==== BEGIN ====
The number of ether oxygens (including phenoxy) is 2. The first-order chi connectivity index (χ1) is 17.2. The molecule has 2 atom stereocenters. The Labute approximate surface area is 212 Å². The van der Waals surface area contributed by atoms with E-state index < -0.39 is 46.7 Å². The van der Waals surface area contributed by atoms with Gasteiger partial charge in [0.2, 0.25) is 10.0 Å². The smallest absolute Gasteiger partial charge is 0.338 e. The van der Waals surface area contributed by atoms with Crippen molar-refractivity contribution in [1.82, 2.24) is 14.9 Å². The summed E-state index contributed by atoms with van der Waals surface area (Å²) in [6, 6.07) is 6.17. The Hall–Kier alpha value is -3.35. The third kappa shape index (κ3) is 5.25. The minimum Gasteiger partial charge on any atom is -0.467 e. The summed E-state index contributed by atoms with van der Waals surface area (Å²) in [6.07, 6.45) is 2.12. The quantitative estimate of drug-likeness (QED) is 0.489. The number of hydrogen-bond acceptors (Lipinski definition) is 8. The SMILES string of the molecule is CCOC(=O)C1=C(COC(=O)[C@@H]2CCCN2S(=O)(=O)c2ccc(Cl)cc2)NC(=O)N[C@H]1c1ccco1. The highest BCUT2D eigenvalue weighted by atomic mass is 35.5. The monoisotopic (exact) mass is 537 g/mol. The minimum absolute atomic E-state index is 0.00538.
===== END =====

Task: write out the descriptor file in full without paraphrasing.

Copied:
The number of ether oxygens (including phenoxy) is 2. The first-order chi connectivity index (χ1) is 17.2. The molecule has 2 atom stereocenters. The Labute approximate surface area is 212 Å². The van der Waals surface area contributed by atoms with E-state index < -0.39 is 46.7 Å². The van der Waals surface area contributed by atoms with Gasteiger partial charge in [0.2, 0.25) is 10.0 Å². The smallest absolute Gasteiger partial charge is 0.338 e. The van der Waals surface area contributed by atoms with Crippen molar-refractivity contribution in [1.82, 2.24) is 14.9 Å². The summed E-state index contributed by atoms with van der Waals surface area (Å²) in [6, 6.07) is 6.17. The Hall–Kier alpha value is -3.35. The third kappa shape index (κ3) is 5.25. The minimum Gasteiger partial charge on any atom is -0.467 e. The summed E-state index contributed by atoms with van der Waals surface area (Å²) in [6.07, 6.45) is 2.12. The quantitative estimate of drug-likeness (QED) is 0.489. The number of hydrogen-bond acceptors (Lipinski definition) is 8. The SMILES string of the molecule is CCOC(=O)C1=C(COC(=O)[C@@H]2CCCN2S(=O)(=O)c2ccc(Cl)cc2)NC(=O)N[C@H]1c1ccco1. The highest BCUT2D eigenvalue weighted by atomic mass is 35.5. The monoisotopic (exact) mass is 537 g/mol. The minimum absolute atomic E-state index is 0.00538.